Archbishop Rowan Williams Saddened by Divisions between Churches
LWF General Secretary Noko convinced that Anglicans and Lutherans will continue to walk together
STUTTGART, Germany/GENEVA, 2 August 2010 – The general secretary of the Lutheran World Federation (LWF), Rev. Dr Ishmael Noko, thanked the Archbishop of Canterbury, Dr Rowan Williams, for his presentation to the Eleventh Assembly of the Lutheran World Federation (LWF) in Stuttgart, Germany, which had a “sacramental character.” Noko told him, “You have reminded us that we can never start from a point of self-sufficiency, because we need God.”
In this context, Noko also referred to the statement by the LWF Assembly asking forgiveness of Mennonites for the persecution carried out against their Anabaptist forebears by Lutherans in the 16th century.
Noko further emphasized that Anglicans and Lutherans want to continue walking together in future. This unity of purpose was affirmed by LWF President Bishop Mark S. Hanson in his final words of thanks. He welcomed the fact that Williams had “stirred delegates up to be risk-takers,” always the mark of a community living in the power and promise of the resurrection.
Williams had given the keynote address, interpreting the Assembly theme, “Give us today our daily bread,” in a spiritual sense, and then responded to the many questions submitted by delegates.
The Archbishop began his replies by stating that, after the positive developments of the Porvoo Agreement, he would be grateful if Anglican–Lutheran relations could be developed more deeply in Africa. There were many good experiments and a lot of mutual discovery at the local level which he would love to see extended to the whole continent.
“The more our churches work together, the better,” Williams urged. They should particularly seek the welfare of women and children, he said, taking up examples of injustice in Africa so vividly described by Jeanette Ada, a delegate from Cameroon, in her response to the keynote address.
In the context of ecumenical dialogue, the church must be willing to acknowledge its past sins and ask for forgiveness. The archbishop called on the churches to declare their collective sense of responsibility and to be as honest as they can with one another. That is why we should also confess belief in the “repentant church,” he declared. “We make progress in ecumenical dialogue by being as honest with one another as we can.”
Ultimately, “the most important steps forward in dialogue and beyond dialogue are in serving together and in taking risks together for the sake of the gospel. When we join hands to take risks—for the sake of Jesus Christ— then our unity enters a new level.” The Church of England had also recently declared corporate responsibility regarding the “hideous legacy of slavery,” he added
Regarding eucharistic hospitality, Archbishop Rowan Williams expressed regret that historic Christian churches had “deeply held theological reasons” for not seeking “unrestricted eucharistic sharing” until agreement is reached on what divides us. He was saddened at that position held by Orthodox and Roman Catholic brothers and sisters, since sharing the Eucharist “is one of those things that creates a depth of common faith and hope.”
Asked about Israel-Palestine relations, Williams spoke of his longing for a “robust, creative agreement and relationship” between Israelis and Palestinians and deep commitment to justice in that region.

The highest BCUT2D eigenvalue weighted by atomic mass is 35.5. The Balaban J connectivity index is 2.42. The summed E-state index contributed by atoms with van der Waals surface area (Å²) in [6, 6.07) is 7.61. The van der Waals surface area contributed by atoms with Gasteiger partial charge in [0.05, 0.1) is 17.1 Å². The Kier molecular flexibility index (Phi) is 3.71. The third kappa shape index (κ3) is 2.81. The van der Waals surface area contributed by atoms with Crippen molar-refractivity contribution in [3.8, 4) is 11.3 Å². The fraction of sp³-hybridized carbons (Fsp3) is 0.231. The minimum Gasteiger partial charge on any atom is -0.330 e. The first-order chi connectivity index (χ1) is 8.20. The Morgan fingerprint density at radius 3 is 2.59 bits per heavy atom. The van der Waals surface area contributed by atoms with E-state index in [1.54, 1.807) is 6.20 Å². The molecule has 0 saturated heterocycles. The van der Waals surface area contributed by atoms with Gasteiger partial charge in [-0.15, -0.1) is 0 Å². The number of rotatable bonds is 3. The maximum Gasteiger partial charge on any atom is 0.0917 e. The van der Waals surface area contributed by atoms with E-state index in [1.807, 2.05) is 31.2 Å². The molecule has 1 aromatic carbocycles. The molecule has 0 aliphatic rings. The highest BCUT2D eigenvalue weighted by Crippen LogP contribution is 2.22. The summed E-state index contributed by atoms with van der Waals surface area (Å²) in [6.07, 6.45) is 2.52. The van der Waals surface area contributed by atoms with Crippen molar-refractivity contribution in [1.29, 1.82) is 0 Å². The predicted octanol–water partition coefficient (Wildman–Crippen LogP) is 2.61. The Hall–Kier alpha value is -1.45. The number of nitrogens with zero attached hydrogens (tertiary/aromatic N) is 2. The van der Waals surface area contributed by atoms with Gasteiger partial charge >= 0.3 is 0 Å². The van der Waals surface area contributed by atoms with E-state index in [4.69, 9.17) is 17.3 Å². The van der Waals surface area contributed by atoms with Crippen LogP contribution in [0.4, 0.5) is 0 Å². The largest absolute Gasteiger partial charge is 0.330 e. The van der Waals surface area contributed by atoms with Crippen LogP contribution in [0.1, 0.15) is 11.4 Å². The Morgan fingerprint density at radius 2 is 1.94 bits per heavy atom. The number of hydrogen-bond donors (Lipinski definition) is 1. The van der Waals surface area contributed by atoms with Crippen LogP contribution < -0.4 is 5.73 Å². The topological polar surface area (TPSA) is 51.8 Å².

The Archbishop of Canterbury then turned to the topic of “loneliness as a challenge to human dignity.” Since “churches are places where we are reminded day after day that our identity is with one another,” they must identify “isolated and helpless individuals in our society” and also “lonely and isolated” communities, who “have no voice and no way into public discussion.” It is extremely important that “in both our communions there are increasingly strong voices and strong networks raised on behalf of indigenous peoples,” declared the Archbishop. “In every context a Christian ought to be casting an eye around saying, ‘who is not being included in this conversation, in this process of making decisions?’”
With respect to globalization, Williams noted that the last two years had seen “a body blow delivered to some of the assumptions of unrestricted capitalism.” The churches should use the opportunity that “more people [are] ready to ask difficult questions” than five years ago. “We must make room for real exchange and hard, demanding reflection on what the economy is really about,” he said. In fact, “economy is always about ecology, the balance and interaction and interdependence in human society and the whole of our environment.”
In connection with a question about the Anglican position on the present economic system and its problems, the Archbishop noted that “in the history of the early 20th century in the UK some of the people who began to shape the vision of the welfare state and think through the implications of economic and social justice came from an Anglican background.” He was proud to be part of that Anglican legacy, he admitted.
Asked about the challenges of mission: “As churches we have to demonstrate to the world that we truly are a Christian community that is absolutely not prepared to believe that one part of the human race can be at peace, wealthy and secure when any other part of the human race is poor and vulnerable and at risk. That is at the heart of our gospel.”
On the question of care for creation, particularly in view of climate change, Williams recalled that Christians and Westerners had contributed to “insulting and injuring the life of God as it is shown in the created order. Our repentance ought to include an acknowledgement of that.” He summed up a fervent plea for both realism and humility with the biblical insight: “The beginning of sin is when we pretend to be God.” (957 words)